The Road to Liikanen

On 6 May 2013, the EU Commission published a roadmap regarding a proposal for a structural reform of EU banks (i.e. the Liikanen reforms).  This followed the publication, on 2 October 2012, of the final report of the High-level Group on reforming the structure of the EU banking sector, chaired by Erkki Liikanen, a summary of which can be found here.

The main issues being considered by the Commission are:

  • The definition of relevant activities to be separated from deposit-taking entities.  This could include:
    • proprietary trading;
    • market-making; and
    • securities underwriting.
  • The nature and extent of separation and governance of separated entities.  Available options include:
    • functional separation (also referred to as “ring-fencing” or “subsidiarisation”);
    • accounting separation; or
    • full ownership separation.
  • Thresholds and de minimis exemptions.  These are likely to be based on:
    • bank balance sheet size; or
    • share of trading activities.

Consideration will also be given to:

  • the treatment of derivatives business (as principal or as agent);
  • the treatment of non-EU assets; and
  • exposures to hedge funds and private equity funds.

A further public consultation will be launched in early May 2013 and a meeting of stakeholders is due to be held on 17 May 2013.  Thereafter, as per its recent update, the Commission intends to adopt a legislative proposal in Q3 2013, although it is not yet certain whether that proposal will take the form of a Directive, a Regulation, or a combination of the two.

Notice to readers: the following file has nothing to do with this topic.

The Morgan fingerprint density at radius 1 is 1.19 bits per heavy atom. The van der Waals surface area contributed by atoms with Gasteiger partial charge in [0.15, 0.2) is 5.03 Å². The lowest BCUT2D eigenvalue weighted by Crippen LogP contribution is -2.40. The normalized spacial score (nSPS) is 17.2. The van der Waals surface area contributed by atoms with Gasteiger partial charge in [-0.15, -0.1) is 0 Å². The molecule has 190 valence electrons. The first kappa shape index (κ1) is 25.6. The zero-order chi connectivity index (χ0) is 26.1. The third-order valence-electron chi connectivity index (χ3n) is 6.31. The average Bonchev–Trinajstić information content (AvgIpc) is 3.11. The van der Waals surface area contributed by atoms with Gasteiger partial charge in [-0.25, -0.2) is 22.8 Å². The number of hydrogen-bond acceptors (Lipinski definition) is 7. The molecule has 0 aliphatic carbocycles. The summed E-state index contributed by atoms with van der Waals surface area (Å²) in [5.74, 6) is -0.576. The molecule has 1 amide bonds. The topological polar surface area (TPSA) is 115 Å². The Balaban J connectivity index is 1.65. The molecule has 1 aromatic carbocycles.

The Road to Non-Bank Resolution

On 6 May 2013, the EU Commission published a roadmap regarding a framework for crisis management and resolution for financial institutions other than banks (i.e. central counterparties, central securities depositories, insurance and reinsurance firms, payment systems, investment funds and certain trading venues).  The roadmap follows the consultation paper published on 5 October 2012, a summary of which is available here.

Rather than adopt a broad framework approach in terms of applicable nonbank institutions and general tools for authorities to intervene, the Commission believes that more specific provisions and tools in relation to each sectors is more appropriate due to the different types of risk to which each sector is exposed and the differing consequences their failure would have.  The Commission makes clear that any regulation will be proportionate in nature and “only entities which are big, interconnected or central enough in the financial system to cause widespread disruption should they fail” are to be subject to the regulation.

As noted in this update, the EU Commission currently expects a legislative proposal in this area to be adopted in November 2013.